PowerPoint animation: when it helps and when it hinders - Pure Presentations

PowerPoint animation: when it helps and when it hinders
17th October

PowerPoint animation: when it helps and when it hinders

So you’ve finished the content of your presentation and now you want to jazz it up a little. The animation panel sits enticingly at the top of your page, willing you to add wipes, spins, checkerboards and bounces to everything. But how useful are these animations? When do they help? And when do they hinder?

One thing to consider when using PowerPoint animation is consistency. Just because PowerPoint offers a variety of effects, it doesn’t mean you have to use them all. There is occasion to use each and every effect the package offers, but using a multitude of animations can create a dizzying and disjointed effect. Using a regular, core group of effects will allow a presentation to flow smoothly and coherently. It’s an old cliché but, in most business presentations, less in more.

PowerPoint breaks animation down into ‘basic,’ ‘subtle,’ ‘moderate’ and ‘exciting.’ For business presentations the subtle effects are the best way to go to tell your story in a crisp and professional way, with an occasional dash of one of the more dynamic animations.

The thing to remember is that PowerPoint is a functional aid and where animation can certainly enhance points, it can just as easily distract from them. Your presentation serves as a visual aid to back up the important points you’re speaking about and you do not want it to distract from you. Over the top, ‘exciting’ animations can be an annoying distraction to the audience and break up the flow of information. For example one particular effect that does this is animating text by letter. This often takes a large amount of time and is never really warranted- it is not often that the audience needs to read a piece of text one letter at a time.

Where animation can really benefit your content is when used for graphs and diagrams. Process diagrams for example are designed specifically to portray a series, or flow, of information and therefore animating them sequentially is logical. If each division appears individually, the audience eye will follow; what’s more, if each segment is triggered by your click, then you are controlling which section the audience is looking at, eliminating their ability to read on ahead when you may still have points to cover. This is perhaps the first thing to consider when planning what to animate. Think through which sections of your slides need to be covered individually; if you carefully consider the flow of your presentation then you can more easily become in synch with your audience.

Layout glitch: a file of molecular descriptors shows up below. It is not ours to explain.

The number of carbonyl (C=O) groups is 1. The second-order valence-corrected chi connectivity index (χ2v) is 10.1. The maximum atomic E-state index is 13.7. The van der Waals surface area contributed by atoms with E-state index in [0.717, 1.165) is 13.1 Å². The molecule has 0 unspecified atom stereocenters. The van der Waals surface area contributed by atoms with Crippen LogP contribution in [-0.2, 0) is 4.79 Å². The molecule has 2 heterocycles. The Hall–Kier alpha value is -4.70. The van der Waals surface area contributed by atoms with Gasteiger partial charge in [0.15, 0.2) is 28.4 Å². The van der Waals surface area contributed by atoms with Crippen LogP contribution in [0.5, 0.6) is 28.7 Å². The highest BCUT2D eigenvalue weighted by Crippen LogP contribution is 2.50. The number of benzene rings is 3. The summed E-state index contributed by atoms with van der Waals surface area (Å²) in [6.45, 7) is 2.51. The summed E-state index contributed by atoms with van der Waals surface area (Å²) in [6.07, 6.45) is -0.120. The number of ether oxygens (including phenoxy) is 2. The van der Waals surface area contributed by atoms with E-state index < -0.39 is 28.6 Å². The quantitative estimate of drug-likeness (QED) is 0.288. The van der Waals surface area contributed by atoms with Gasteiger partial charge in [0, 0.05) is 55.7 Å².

Bar, pie, line and column charts often make an appearance in presentations and can be a little tricky to animate. By default PowerPoint will animate charts as one object, which is almost always all you need, if required under the ‘Effect Options’ you are given the opportunity to break them down piece by piece.  The thing to consider is the purpose of the information. If there is a key segment, then perhaps it could be animated differently to the others? Maybe you are showing progression overtime and therefore each segment should arrive separately to help emphasise this? Or if you are comparing two charts on the same topic, then maybe you could animate each segment on each chart together to show the comparison?

Ultimately animation can aid the telling of your story. Used in the correct way it can serve as a great tool; controlling the eye of the audience and the flow of information. Used without thought, it will distract from you and your message, give your presentation an amateurish feel and crucially fail you as a visual aid. By carefully thinking about the animation as part of your delivery it will help you explain your points with more precision and result in a better impact.


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